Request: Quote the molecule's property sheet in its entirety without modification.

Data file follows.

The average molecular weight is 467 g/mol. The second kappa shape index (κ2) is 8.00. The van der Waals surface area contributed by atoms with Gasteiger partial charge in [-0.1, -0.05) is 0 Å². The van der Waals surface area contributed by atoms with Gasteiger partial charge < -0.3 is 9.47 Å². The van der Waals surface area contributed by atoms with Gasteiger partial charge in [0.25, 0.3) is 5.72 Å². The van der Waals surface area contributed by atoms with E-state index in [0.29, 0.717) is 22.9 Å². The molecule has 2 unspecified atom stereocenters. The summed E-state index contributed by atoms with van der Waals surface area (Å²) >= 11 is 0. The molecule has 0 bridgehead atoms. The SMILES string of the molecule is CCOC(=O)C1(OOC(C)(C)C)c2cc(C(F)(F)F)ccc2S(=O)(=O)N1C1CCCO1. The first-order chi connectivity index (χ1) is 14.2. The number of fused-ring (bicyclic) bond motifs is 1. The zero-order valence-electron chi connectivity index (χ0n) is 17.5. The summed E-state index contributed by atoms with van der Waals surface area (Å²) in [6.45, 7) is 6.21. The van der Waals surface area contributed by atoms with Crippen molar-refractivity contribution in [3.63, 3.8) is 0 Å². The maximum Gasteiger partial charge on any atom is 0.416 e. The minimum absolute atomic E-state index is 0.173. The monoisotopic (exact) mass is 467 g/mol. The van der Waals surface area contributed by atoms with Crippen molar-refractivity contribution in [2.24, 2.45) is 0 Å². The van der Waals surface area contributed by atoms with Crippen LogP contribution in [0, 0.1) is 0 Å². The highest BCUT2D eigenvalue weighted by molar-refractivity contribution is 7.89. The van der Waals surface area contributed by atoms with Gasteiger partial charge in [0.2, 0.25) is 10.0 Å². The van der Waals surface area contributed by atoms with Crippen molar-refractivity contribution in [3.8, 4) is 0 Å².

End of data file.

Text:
The average molecular weight is 467 g/mol. The second kappa shape index (κ2) is 8.00. The van der Waals surface area contributed by atoms with Gasteiger partial charge in [-0.1, -0.05) is 0 Å². The van der Waals surface area contributed by atoms with Gasteiger partial charge < -0.3 is 9.47 Å². The van der Waals surface area contributed by atoms with Gasteiger partial charge in [0.25, 0.3) is 5.72 Å². The van der Waals surface area contributed by atoms with E-state index in [0.29, 0.717) is 22.9 Å². The molecule has 2 unspecified atom stereocenters. The summed E-state index contributed by atoms with van der Waals surface area (Å²) >= 11 is 0. The molecule has 0 bridgehead atoms. The SMILES string of the molecule is CCOC(=O)C1(OOC(C)(C)C)c2cc(C(F)(F)F)ccc2S(=O)(=O)N1C1CCCO1. The first-order chi connectivity index (χ1) is 14.2. The number of fused-ring (bicyclic) bond motifs is 1. The zero-order valence-electron chi connectivity index (χ0n) is 17.5. The summed E-state index contributed by atoms with van der Waals surface area (Å²) in [6.45, 7) is 6.21. The van der Waals surface area contributed by atoms with Crippen molar-refractivity contribution in [3.63, 3.8) is 0 Å². The maximum Gasteiger partial charge on any atom is 0.416 e. The minimum absolute atomic E-state index is 0.173. The monoisotopic (exact) mass is 467 g/mol. The van der Waals surface area contributed by atoms with Crippen molar-refractivity contribution in [2.24, 2.45) is 0 Å². The van der Waals surface area contributed by atoms with Crippen LogP contribution in [0, 0.1) is 0 Å². The highest BCUT2D eigenvalue weighted by molar-refractivity contribution is 7.89. The van der Waals surface area contributed by atoms with Gasteiger partial charge in [0.2, 0.25) is 10.0 Å². The van der Waals surface area contributed by atoms with Crippen molar-refractivity contribution in [3.8, 4) is 0 Å².